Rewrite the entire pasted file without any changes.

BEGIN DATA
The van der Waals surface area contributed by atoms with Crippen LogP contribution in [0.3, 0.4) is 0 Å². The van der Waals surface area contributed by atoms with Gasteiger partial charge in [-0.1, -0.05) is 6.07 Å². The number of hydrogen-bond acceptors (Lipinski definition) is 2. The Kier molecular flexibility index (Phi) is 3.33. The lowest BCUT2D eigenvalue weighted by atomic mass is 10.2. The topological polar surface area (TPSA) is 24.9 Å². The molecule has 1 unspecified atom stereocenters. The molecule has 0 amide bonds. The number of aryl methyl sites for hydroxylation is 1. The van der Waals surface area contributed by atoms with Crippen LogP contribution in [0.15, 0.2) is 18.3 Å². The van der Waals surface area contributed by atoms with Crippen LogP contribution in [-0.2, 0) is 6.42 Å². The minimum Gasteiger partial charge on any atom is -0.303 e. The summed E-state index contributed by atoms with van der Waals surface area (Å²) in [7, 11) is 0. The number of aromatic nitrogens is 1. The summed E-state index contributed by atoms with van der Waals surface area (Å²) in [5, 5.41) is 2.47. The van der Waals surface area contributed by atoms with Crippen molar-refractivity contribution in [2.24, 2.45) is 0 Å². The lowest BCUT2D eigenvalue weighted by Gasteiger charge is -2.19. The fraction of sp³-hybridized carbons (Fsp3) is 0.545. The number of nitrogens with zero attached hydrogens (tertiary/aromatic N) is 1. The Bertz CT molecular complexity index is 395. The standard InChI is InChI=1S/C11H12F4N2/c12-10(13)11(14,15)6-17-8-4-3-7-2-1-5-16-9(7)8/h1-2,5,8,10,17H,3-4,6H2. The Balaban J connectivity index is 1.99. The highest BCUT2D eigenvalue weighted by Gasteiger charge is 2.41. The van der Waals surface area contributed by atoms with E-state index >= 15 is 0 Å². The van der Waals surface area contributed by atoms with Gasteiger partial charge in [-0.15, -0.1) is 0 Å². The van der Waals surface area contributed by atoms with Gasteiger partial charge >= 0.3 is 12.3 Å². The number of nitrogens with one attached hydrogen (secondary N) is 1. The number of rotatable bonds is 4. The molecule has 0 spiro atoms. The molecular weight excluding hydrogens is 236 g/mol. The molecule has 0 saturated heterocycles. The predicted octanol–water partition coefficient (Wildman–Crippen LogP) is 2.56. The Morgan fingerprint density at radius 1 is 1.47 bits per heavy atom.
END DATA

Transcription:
The van der Waals surface area contributed by atoms with Crippen LogP contribution in [0.3, 0.4) is 0 Å². The van der Waals surface area contributed by atoms with Gasteiger partial charge in [-0.1, -0.05) is 6.07 Å². The number of hydrogen-bond acceptors (Lipinski definition) is 2. The Kier molecular flexibility index (Phi) is 3.33. The lowest BCUT2D eigenvalue weighted by atomic mass is 10.2. The topological polar surface area (TPSA) is 24.9 Å². The molecule has 1 unspecified atom stereocenters. The molecule has 0 amide bonds. The number of aryl methyl sites for hydroxylation is 1. The van der Waals surface area contributed by atoms with Crippen LogP contribution in [0.15, 0.2) is 18.3 Å². The van der Waals surface area contributed by atoms with Crippen LogP contribution in [-0.2, 0) is 6.42 Å². The minimum Gasteiger partial charge on any atom is -0.303 e. The summed E-state index contributed by atoms with van der Waals surface area (Å²) in [7, 11) is 0. The number of aromatic nitrogens is 1. The summed E-state index contributed by atoms with van der Waals surface area (Å²) in [5, 5.41) is 2.47. The van der Waals surface area contributed by atoms with Crippen molar-refractivity contribution in [2.24, 2.45) is 0 Å². The lowest BCUT2D eigenvalue weighted by Gasteiger charge is -2.19. The fraction of sp³-hybridized carbons (Fsp3) is 0.545. The number of nitrogens with zero attached hydrogens (tertiary/aromatic N) is 1. The Bertz CT molecular complexity index is 395. The standard InChI is InChI=1S/C11H12F4N2/c12-10(13)11(14,15)6-17-8-4-3-7-2-1-5-16-9(7)8/h1-2,5,8,10,17H,3-4,6H2. The Balaban J connectivity index is 1.99. The highest BCUT2D eigenvalue weighted by Gasteiger charge is 2.41. The van der Waals surface area contributed by atoms with E-state index >= 15 is 0 Å². The van der Waals surface area contributed by atoms with Gasteiger partial charge in [-0.15, -0.1) is 0 Å². The van der Waals surface area contributed by atoms with Gasteiger partial charge >= 0.3 is 12.3 Å². The number of nitrogens with one attached hydrogen (secondary N) is 1. The number of rotatable bonds is 4. The molecule has 0 spiro atoms. The molecular weight excluding hydrogens is 236 g/mol. The molecule has 0 saturated heterocycles. The predicted octanol–water partition coefficient (Wildman–Crippen LogP) is 2.56. The Morgan fingerprint density at radius 1 is 1.47 bits per heavy atom.